Argument

The Coronavirus Won’t Kill the Islamic Republic

The pandemic hit Iran harder than almost anywhere—but may have strengthened the regime’s hard-liners.

Iran's supreme leader, Ayatollah Ali Khamenei, waves as he attends a gathering of Basij militia forces in Tehran on Nov. 26, 2007.
Iran's supreme leader, Ayatollah Ali Khamenei, waves as he attends a gathering of Basij militia forces in Tehran on Nov. 26, 2007. AFP via Getty Images
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Iran has been hit hard by the novel coronavirus. As a result of its extensive ties with China and its typical bureaucratic incompetence and political malfeasance, the disease, or COVID-19, came early to Iran and has been wreaking havoc. As of April 2, Iran had more than 50,000 cases and just over 3,100 deaths—the seventh-most cases in the world and the fifth-most deaths. Moreover, Iran’s number of infections is undoubtedly much higher, probably three to five times more. Several Iranian officials have attested to this, but it is also suggested by the country’s death rate of 6.3 percent of those infected—which is at least three times higher than that of most countries, suggesting that the number of cases is much higher than Iran knows or will admit.

The regime has made an absolute mess of the situation. Many Iranian officials have even been infected, and roughly a dozen senior leaders have died. The regime has been repeatedly caught lying about the spread and impact of the disease, as well as its own preparedness to cope with it. COVID-19 has reinforced common Iranian frustrations with the corruption and ineptitude of the regime.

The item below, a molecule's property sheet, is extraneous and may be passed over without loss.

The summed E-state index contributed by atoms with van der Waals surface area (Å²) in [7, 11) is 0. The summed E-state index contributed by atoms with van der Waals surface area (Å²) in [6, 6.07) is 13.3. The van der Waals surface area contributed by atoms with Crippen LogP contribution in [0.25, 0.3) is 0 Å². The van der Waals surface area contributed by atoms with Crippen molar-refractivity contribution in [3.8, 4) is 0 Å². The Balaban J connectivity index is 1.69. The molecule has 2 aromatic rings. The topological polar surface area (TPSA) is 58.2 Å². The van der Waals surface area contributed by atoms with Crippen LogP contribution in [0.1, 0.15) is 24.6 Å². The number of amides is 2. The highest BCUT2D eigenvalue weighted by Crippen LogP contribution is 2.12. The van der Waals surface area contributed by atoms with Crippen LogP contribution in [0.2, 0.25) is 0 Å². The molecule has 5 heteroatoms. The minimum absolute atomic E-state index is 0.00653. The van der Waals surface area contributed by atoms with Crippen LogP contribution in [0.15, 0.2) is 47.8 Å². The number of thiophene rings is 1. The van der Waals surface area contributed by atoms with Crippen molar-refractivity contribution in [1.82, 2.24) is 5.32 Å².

COVID-19 is just the latest in a series of calamities to befall the Iranian people. U.S. sanctions have hamstrung the Iranian economy over the past year, causing nearly a 9 percent contraction of Iran’s GDP last year. This prompted the regime to eliminate fuel subsidies, setting off widespread riots. Massive floods have devastated large parts of the country, damaging agriculture and infrastructure and destroying the homes of thousands of people. In recent weeks, Saudi Arabia and Russia have gone to war over oil prices, threatening to suffocate Iran’s already gasping government revenues. Meanwhile, Iran has arguably been in a pre-revolutionary state since about 1997. Since then, it has experienced mass public protests aimed at overthrowing the regime in 1999, 2000, 2003, 2009, 2017, and 2019-2020.

As a result of all this, is it reasonable to ask whether the COVID-19 crisis might finally bring down the Iranian regime? Unfortunately for everyone but Iran’s autocratic leadership, that seems unlikely.

[Mapping the Coronavirus Outbreak: Get daily updates on the pandemic and learn how it’s affecting countries around the world.]